Social media has an enormous impact on our society and day-to-day lives. It’s our means of reconnecting and interacting with old friends and new (whether they are old schoolmates, family, colleagues or someone you met at a party that one time), discussing matters of interest or discovering important news both local and international and as such Facebook has quickly become the world’s largest online social networking site and its not hard to see why. I personally find myself scrolling through my Facebook feed at times with no aim or direction of any kind, although with everyone being on Facebook and constantly being bombarded by the lives of their ‘friends’ it must impact us in some way, and that is exactly what this research article aims to examine.
The article ‘Facebook Use Predicts Declines in Subjective Well-Being in Young Adults’ aims reveal negative impacts Facebook usage may have on our well-being.
In order to do this the researchers including Philippe Verduyn and Oscar Ybarra from Psychology Departments in universities in Belgium and the USA had participants answered survey questions via text messages throughout the day about how they felt including how concerned they were, how lonely they felt, and how much they had used Facebook since the last survey they were asked to complete and any interaction they may have had with people outside of Facebook.
Findings concluded that the more people used Facebook the worse they felt about themselves and life satisfaction. The research suggests that,
“On the surface, Facebook provides an invaluable resource for fulfilling the basic human need for social connection. Rather than enhancing well-being, however, these findings suggest that Facebook may undermine it,”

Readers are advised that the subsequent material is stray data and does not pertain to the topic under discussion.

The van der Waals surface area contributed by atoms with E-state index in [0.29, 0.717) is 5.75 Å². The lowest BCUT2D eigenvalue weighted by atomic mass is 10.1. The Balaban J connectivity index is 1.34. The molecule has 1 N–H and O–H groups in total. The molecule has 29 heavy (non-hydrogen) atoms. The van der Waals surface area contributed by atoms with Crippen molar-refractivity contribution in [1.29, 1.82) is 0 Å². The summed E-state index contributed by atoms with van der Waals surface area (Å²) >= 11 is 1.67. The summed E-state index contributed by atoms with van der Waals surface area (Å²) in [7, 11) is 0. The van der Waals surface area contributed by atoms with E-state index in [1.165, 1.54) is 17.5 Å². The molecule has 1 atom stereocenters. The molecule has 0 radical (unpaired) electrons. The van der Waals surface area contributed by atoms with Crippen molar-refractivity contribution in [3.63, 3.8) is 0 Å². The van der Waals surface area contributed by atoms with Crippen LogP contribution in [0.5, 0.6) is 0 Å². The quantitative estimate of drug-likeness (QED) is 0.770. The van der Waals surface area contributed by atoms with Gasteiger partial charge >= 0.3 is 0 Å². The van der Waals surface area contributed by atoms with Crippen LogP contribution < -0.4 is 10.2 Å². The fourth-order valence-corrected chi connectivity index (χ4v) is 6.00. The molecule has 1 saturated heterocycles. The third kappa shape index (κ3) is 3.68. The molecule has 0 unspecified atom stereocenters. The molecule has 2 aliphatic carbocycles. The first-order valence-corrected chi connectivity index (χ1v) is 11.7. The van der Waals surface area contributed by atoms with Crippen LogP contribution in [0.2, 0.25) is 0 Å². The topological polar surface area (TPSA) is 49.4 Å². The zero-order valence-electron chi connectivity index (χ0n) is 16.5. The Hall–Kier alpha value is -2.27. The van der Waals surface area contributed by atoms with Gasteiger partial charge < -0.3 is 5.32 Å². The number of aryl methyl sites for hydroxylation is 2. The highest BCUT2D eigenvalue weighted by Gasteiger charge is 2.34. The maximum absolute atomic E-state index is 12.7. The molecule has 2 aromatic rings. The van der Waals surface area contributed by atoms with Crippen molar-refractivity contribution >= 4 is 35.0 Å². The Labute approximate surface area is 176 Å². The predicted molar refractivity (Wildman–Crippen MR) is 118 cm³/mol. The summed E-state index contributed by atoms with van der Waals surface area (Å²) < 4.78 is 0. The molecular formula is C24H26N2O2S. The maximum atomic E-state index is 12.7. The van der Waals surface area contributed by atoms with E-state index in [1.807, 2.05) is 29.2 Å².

In saying this they it was also mentioned that there was various previous research that showed Facebook had a positive effect on the users and suggests that the connection between Facebook use and the well-being of its users includes more factors that need to be taken into account in order to be able to properly answer. These factors included the number of Facebook friends one has; loneliness and self esteem levels, supportiveness of the online network, nature of posts and depressive symptomatology as well as other influences.
In the completion of this article the researchers stated that rather coming to a definite conclusion their finding led them to raise numerous questions.
Reading over this article I began to wonder if using social media such as Facebook, Instagram and Tumblr did in fact impact people natively. They say that in order to stay positive you must surround yourself positive people, does this include those you follow on Instagram and Tumblr or the ‘friends’ you have on Facebook? Does being subject to the depressive posts that pop up in your Facebook feed latch onto you and change how you feel at the time? Is the negativity of others even over social media contagious?
PLOS ONE: Facebook Use Predicts Declines in Subjective Well-Being in Young Adults. 2015. Facebook Use Predicts Declines in Subjective Well-Being in Young Adults. viewed 1 April 2015 <http://journals.plos.org/plosone/article?id=10.1371/journal.pone.0069841>